Using Video for Recruitment Marketing & Employer Branding

Using Video for Recruitment Marketing & Employer Branding

Capturing the attention of candidates is an ongoing necessity for companies looking to hire. This is particularly true when navigating the current labor market and incorporate changes that have come about as a result of the pandemic. The need of companies to differentiate themselves from their competitors has led to their developing new and dynamic recruitment strategies. To this end, many have turned toward creating recruitment videos. If a video is well-made, a candidate can much more easily see themselves in the workers’ shoes.

A lot of planning and strategy need to go into creating videos however, and it’s important to think strategically throughout every phase of a video campaign’s development to ensure the content being created is tight, relatable, and geared toward the audience the company is seeking.

Videos allow potential candidates to see who the company is, what the organization does, as well as giving them insight as to what it will be like to work for them. When creating videos, it’s important to know about the creative process and what should be included to be successful. This article will share insights about recruitment videos, including the benefits of creating videos, tips and best practices for creating recruitment videos, steps to be aware of in the pre-production, production, and post-production processes and what recruitment teams can do to be successful when creating video content.


Why Videos?

Why should companies consider using video in recruitment? It’s a reasonable question from any business perspective, and particularly from a cost-benefit standpoint. After all, producing videos costs money, and companies need to know that they can have a reasonable expectation of payoff when they climb aboard the video bandwagon.

It’s difficult to tell precisely which aspects of video are the most powerful, since there are so many. In the aggregate, the rationale for incorporating video into a company’s recruitment strategy speaks for itself. First and foremost, the medium of video has become a primary method of communication in our CyberCentric society. This is particularly true of younger people, but even those who didn’t grow up with a smartphone in their hands have adapted to digital/online paradigms, whether out of necessity or for other reasons.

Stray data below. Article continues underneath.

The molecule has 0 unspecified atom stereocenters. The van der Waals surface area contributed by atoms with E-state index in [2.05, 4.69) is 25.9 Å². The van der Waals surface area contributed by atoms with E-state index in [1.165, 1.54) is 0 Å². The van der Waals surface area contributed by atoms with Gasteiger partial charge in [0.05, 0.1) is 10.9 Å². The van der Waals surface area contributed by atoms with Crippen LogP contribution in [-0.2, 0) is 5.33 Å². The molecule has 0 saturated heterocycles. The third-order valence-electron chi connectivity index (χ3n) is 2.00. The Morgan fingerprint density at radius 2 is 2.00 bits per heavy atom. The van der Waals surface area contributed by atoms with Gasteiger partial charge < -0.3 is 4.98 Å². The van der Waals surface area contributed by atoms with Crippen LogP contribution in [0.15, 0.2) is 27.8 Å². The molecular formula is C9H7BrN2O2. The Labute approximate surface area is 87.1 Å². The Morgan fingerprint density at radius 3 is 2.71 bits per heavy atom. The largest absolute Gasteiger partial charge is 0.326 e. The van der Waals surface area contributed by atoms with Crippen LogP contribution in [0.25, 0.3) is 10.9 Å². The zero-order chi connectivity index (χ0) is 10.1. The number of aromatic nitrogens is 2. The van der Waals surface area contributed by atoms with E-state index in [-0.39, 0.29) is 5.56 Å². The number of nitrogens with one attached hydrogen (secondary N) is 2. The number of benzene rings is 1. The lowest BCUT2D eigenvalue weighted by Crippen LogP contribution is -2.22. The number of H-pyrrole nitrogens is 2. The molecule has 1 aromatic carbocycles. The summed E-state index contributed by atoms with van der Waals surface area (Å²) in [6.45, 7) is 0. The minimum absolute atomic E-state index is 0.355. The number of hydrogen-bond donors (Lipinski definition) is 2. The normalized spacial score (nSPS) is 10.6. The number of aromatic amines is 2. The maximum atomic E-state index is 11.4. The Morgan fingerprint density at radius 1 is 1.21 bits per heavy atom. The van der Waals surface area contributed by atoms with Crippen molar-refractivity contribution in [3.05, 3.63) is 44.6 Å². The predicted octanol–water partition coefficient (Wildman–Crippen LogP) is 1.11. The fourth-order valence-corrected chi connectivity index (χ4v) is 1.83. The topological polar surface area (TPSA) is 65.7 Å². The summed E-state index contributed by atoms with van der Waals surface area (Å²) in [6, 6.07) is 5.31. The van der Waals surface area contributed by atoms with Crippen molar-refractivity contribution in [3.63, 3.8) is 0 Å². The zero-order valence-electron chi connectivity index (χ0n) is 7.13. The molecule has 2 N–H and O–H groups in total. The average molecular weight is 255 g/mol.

Video Statistics

According to Statista, in 2019, the number of digital video viewers worldwide amounted to over 2.6 billion viewers, and Social Media Today recently reported that video is part of the marketing strategies of 81% of businesses, and that a whopping 93% of businesses are gaining new customers as a direct result of posting branded video content to social media platforms.


The Power Of Video Messages

As the saying goes, “a picture is worth 1,000 words.” If that’s true, then moving pictures -- videos -- are worth 10,000 or more. The evocative power and emotional engagement of video simply can’t be overstated. With a good recruitment video, companies can showcase authentic storytelling or testimonials from real employees offering sincere, firsthand accounts of what it’s like to work for the organization, experiences they’ve had and how they’ve grown in their roles.  

On another level, video content is naturally more engaging than static media. There’s engagement of both auditory and visual senses, and -- depending on how the message is conveyed -- companies can bring in intellectual, emotional, and even kinesthetic aspects. It’s been well-established that relevant video content drives more engagement and revenue from a marketing standpoint, and a 2018 article from Forbes magazine details just this aspect of the utility of video in the business realm. As such, the ubiquitous nature of video in our society is also great for brand awareness.